Washington, D.C., To Distribute 250,000 Condoms as Part of HIV Prevention Efforts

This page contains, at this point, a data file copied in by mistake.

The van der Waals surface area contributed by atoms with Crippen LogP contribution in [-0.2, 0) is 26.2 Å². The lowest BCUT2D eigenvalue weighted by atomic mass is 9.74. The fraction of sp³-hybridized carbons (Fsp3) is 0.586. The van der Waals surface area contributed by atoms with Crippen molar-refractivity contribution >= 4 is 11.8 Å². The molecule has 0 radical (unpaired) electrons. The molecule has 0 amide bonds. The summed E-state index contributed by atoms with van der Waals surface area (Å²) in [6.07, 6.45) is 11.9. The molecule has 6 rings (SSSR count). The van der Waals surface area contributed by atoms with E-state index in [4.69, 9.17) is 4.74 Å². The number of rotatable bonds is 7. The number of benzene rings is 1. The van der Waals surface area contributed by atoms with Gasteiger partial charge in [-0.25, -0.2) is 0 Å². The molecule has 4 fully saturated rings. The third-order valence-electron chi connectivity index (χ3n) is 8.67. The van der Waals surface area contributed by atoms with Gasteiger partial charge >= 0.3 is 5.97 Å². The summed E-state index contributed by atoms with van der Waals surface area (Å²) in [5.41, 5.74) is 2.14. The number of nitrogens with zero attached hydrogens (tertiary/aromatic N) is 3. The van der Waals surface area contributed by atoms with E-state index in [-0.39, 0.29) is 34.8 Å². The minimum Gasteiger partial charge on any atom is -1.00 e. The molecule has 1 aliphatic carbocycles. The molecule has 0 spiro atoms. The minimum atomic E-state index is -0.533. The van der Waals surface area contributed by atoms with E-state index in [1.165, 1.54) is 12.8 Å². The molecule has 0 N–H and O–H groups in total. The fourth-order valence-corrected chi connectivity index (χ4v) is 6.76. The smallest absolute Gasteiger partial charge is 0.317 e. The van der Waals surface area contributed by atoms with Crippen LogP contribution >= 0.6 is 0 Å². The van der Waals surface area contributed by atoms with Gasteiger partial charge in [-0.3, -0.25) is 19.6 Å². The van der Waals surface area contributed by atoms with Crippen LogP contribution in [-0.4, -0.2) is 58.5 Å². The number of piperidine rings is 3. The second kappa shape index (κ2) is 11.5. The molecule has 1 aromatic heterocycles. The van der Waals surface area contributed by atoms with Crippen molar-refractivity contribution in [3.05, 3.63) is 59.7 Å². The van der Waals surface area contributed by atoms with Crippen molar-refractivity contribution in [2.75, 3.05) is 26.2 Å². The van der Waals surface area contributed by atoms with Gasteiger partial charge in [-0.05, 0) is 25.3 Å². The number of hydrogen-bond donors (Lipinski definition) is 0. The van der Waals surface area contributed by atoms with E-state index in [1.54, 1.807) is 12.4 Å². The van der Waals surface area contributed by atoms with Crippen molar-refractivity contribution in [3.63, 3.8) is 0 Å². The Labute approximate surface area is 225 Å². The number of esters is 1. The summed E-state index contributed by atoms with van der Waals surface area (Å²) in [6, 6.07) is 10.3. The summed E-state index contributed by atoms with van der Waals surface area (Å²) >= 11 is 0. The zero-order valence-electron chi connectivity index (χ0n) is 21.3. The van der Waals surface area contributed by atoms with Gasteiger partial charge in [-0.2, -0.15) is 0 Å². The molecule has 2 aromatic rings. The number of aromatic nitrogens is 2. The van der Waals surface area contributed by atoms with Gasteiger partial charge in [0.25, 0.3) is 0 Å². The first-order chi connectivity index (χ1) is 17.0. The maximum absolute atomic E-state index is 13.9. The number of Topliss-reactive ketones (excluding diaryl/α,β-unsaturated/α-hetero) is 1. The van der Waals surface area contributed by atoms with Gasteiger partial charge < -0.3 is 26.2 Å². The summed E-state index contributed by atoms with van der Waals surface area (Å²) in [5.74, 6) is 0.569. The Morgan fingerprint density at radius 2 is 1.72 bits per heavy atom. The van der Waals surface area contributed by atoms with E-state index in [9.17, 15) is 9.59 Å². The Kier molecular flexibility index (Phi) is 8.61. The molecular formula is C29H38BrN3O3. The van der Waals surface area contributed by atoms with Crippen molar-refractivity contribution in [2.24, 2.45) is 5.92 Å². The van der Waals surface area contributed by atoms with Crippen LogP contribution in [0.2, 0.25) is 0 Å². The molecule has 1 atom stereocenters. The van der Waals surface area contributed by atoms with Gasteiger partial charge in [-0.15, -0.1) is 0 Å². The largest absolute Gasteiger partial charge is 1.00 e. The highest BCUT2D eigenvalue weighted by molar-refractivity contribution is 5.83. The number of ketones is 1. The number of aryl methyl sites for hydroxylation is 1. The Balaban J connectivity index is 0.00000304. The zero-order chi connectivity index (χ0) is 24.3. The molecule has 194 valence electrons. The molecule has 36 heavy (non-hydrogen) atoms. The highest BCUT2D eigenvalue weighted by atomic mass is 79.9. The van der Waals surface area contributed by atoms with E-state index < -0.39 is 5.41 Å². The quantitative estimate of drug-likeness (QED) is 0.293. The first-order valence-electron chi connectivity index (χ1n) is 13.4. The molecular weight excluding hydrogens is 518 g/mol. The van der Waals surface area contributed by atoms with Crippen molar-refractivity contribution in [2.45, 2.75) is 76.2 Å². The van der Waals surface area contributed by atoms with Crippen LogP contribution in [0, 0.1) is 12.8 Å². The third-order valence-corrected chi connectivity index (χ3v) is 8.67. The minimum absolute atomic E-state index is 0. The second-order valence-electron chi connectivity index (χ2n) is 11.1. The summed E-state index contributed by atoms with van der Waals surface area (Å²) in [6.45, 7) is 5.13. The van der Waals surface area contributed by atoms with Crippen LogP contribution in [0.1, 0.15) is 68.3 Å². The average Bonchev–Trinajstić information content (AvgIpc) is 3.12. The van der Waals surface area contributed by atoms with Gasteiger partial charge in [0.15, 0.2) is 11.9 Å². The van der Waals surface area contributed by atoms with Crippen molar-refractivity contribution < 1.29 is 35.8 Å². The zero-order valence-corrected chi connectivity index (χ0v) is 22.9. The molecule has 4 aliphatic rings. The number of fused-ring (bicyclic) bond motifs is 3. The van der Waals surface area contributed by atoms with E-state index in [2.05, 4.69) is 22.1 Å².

Washington, D.C., health officials on Friday plan to distribute 250,000 city-branded condoms as part of the Department of Health's efforts to prevent the spread of HIV and other sexually transmitted infections, the Washington Post reports. The condom's purple and yellow package is printed in English and Spanish and carries the slogan, "We've got you covered. Coming together to stop HIV in D.C." The first batch of condoms will go to several not-for-profit organizations and community health providers. Officials said the number of condoms scheduled to be distributed on Friday will almost equal the total number distributed by the district in 2005 and 2006 combined. The department aims to distribute one million condoms by the end of 2007. Gregg Pane -- director of the district's health department and the Administration for HIV Policy and Programs -- said he hopes the condoms will be placed prominently and accessibly in government buildings, health clinics, social service agencies, barbershops, nightclubs, convenience stores and other locations. "We want to go places we haven't gone before," Pane said, adding that the condom distribution efforts are "overdue" and "tangible proof we're doing something good for public health" (Levine, Washington Post, 2.16). The health department said it will ensure that the condoms are free and easily obtainable by monitoring the organizations providing them (Health Department release, 2/15). Cyndee Clay -- executive director of HIPS, which helps commercial sex workers in the district -- said, "Packaging is very important in normalizing condom use, in showing that condoms are something everyone should carry, that everyone can carry." She added, "But all the cool packaging in the world is not necessarily going to make up for the conversation." Walter Smith of the DC Appleseed Center for Law and Justice said, "The good news is" that the packaging "does have 'stop HIV' on it. It does say D.C. It does have important information." He added that the campaign is "a good first step" but that efforts should focus on providing condom access to the most at-risk populations. Ron Simmons, executive director of Us Helping Us, said that the district is "going to have to do a really good social marketing campaign so people will become accustomed to the colors and packaging and realize these are reliable condoms." This first batch of condoms expires in 2011 (Washington Post, 2/16).This is part of the KHN Morning Briefing, a summary of health policy coverage from major news organizations. Sign up for an email subscription.